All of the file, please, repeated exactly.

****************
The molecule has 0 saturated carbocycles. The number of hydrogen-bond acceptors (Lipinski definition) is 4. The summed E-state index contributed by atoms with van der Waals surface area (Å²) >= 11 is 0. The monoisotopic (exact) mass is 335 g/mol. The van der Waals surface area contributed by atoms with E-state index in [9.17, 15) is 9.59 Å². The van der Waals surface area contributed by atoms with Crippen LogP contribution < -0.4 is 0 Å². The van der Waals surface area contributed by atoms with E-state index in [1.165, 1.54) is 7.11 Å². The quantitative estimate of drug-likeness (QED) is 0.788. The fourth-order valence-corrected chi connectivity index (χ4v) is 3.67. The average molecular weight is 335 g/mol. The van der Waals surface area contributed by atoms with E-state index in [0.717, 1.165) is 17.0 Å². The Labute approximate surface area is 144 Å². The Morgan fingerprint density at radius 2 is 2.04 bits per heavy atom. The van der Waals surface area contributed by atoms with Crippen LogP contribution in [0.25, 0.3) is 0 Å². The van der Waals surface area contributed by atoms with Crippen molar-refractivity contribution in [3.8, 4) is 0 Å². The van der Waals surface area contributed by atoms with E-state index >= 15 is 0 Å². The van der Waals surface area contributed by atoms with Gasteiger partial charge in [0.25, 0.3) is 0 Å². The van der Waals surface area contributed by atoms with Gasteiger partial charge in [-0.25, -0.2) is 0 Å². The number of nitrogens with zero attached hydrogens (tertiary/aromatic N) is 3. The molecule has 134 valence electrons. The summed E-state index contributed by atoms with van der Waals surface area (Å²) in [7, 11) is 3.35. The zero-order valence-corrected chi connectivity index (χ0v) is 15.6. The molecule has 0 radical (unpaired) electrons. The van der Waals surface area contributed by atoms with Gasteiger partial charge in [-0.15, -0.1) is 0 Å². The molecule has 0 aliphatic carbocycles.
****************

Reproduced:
The molecule has 0 saturated carbocycles. The number of hydrogen-bond acceptors (Lipinski definition) is 4. The summed E-state index contributed by atoms with van der Waals surface area (Å²) >= 11 is 0. The monoisotopic (exact) mass is 335 g/mol. The van der Waals surface area contributed by atoms with E-state index in [9.17, 15) is 9.59 Å². The van der Waals surface area contributed by atoms with Crippen LogP contribution < -0.4 is 0 Å². The van der Waals surface area contributed by atoms with E-state index in [1.165, 1.54) is 7.11 Å². The quantitative estimate of drug-likeness (QED) is 0.788. The fourth-order valence-corrected chi connectivity index (χ4v) is 3.67. The average molecular weight is 335 g/mol. The van der Waals surface area contributed by atoms with E-state index in [0.717, 1.165) is 17.0 Å². The Labute approximate surface area is 144 Å². The Morgan fingerprint density at radius 2 is 2.04 bits per heavy atom. The van der Waals surface area contributed by atoms with Crippen LogP contribution in [0.25, 0.3) is 0 Å². The van der Waals surface area contributed by atoms with Crippen molar-refractivity contribution in [3.8, 4) is 0 Å². The van der Waals surface area contributed by atoms with E-state index >= 15 is 0 Å². The van der Waals surface area contributed by atoms with Gasteiger partial charge in [0.25, 0.3) is 0 Å². The van der Waals surface area contributed by atoms with Gasteiger partial charge in [-0.25, -0.2) is 0 Å². The number of nitrogens with zero attached hydrogens (tertiary/aromatic N) is 3. The molecule has 134 valence electrons. The summed E-state index contributed by atoms with van der Waals surface area (Å²) in [7, 11) is 3.35. The zero-order valence-corrected chi connectivity index (χ0v) is 15.6. The molecule has 0 radical (unpaired) electrons. The van der Waals surface area contributed by atoms with Gasteiger partial charge in [-0.15, -0.1) is 0 Å². The molecule has 0 aliphatic carbocycles.